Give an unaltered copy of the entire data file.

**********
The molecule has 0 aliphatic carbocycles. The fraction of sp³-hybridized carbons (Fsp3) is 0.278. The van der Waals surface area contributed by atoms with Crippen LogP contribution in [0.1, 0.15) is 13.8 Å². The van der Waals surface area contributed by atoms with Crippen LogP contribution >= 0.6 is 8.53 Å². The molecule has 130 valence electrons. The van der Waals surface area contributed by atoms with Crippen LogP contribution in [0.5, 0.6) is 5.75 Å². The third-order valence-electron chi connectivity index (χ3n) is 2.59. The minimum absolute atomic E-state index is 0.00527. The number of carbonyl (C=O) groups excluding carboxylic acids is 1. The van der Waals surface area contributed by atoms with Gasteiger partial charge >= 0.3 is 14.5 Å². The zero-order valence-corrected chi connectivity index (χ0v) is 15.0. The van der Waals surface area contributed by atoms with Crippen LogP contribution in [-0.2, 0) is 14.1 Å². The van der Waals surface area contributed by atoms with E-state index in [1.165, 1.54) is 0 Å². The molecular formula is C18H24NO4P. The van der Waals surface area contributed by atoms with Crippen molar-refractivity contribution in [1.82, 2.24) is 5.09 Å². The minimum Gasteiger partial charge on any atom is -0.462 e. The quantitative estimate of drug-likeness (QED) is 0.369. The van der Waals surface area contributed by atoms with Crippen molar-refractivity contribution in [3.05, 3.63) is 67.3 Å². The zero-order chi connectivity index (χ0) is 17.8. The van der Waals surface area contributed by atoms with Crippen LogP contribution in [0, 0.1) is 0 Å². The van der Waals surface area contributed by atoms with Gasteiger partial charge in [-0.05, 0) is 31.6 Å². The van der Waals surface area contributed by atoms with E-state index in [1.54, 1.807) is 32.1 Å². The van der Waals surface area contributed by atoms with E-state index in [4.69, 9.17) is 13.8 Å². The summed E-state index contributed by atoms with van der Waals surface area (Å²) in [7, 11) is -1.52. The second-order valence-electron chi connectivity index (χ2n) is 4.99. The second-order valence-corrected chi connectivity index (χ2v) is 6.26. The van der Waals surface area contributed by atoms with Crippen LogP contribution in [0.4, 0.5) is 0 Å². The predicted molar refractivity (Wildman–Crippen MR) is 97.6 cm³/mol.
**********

The molecule has 0 aliphatic carbocycles. The fraction of sp³-hybridized carbons (Fsp3) is 0.278. The van der Waals surface area contributed by atoms with Crippen LogP contribution in [0.1, 0.15) is 13.8 Å². The van der Waals surface area contributed by atoms with Crippen LogP contribution >= 0.6 is 8.53 Å². The molecule has 130 valence electrons. The van der Waals surface area contributed by atoms with Crippen LogP contribution in [0.5, 0.6) is 5.75 Å². The third-order valence-electron chi connectivity index (χ3n) is 2.59. The minimum absolute atomic E-state index is 0.00527. The number of carbonyl (C=O) groups excluding carboxylic acids is 1. The van der Waals surface area contributed by atoms with Gasteiger partial charge >= 0.3 is 14.5 Å². The zero-order valence-corrected chi connectivity index (χ0v) is 15.0. The van der Waals surface area contributed by atoms with Crippen LogP contribution in [-0.2, 0) is 14.1 Å². The van der Waals surface area contributed by atoms with E-state index in [1.165, 1.54) is 0 Å². The molecular formula is C18H24NO4P. The van der Waals surface area contributed by atoms with Crippen molar-refractivity contribution in [1.82, 2.24) is 5.09 Å². The minimum Gasteiger partial charge on any atom is -0.462 e. The quantitative estimate of drug-likeness (QED) is 0.369. The van der Waals surface area contributed by atoms with Crippen molar-refractivity contribution in [3.05, 3.63) is 67.3 Å². The zero-order chi connectivity index (χ0) is 17.8. The van der Waals surface area contributed by atoms with Crippen LogP contribution in [0, 0.1) is 0 Å². The van der Waals surface area contributed by atoms with Gasteiger partial charge in [-0.05, 0) is 31.6 Å². The van der Waals surface area contributed by atoms with E-state index in [1.54, 1.807) is 32.1 Å². The van der Waals surface area contributed by atoms with E-state index in [4.69, 9.17) is 13.8 Å². The summed E-state index contributed by atoms with van der Waals surface area (Å²) in [7, 11) is -1.52. The second-order valence-electron chi connectivity index (χ2n) is 4.99. The second-order valence-corrected chi connectivity index (χ2v) is 6.26. The van der Waals surface area contributed by atoms with Crippen LogP contribution in [0.4, 0.5) is 0 Å². The predicted molar refractivity (Wildman–Crippen MR) is 97.6 cm³/mol.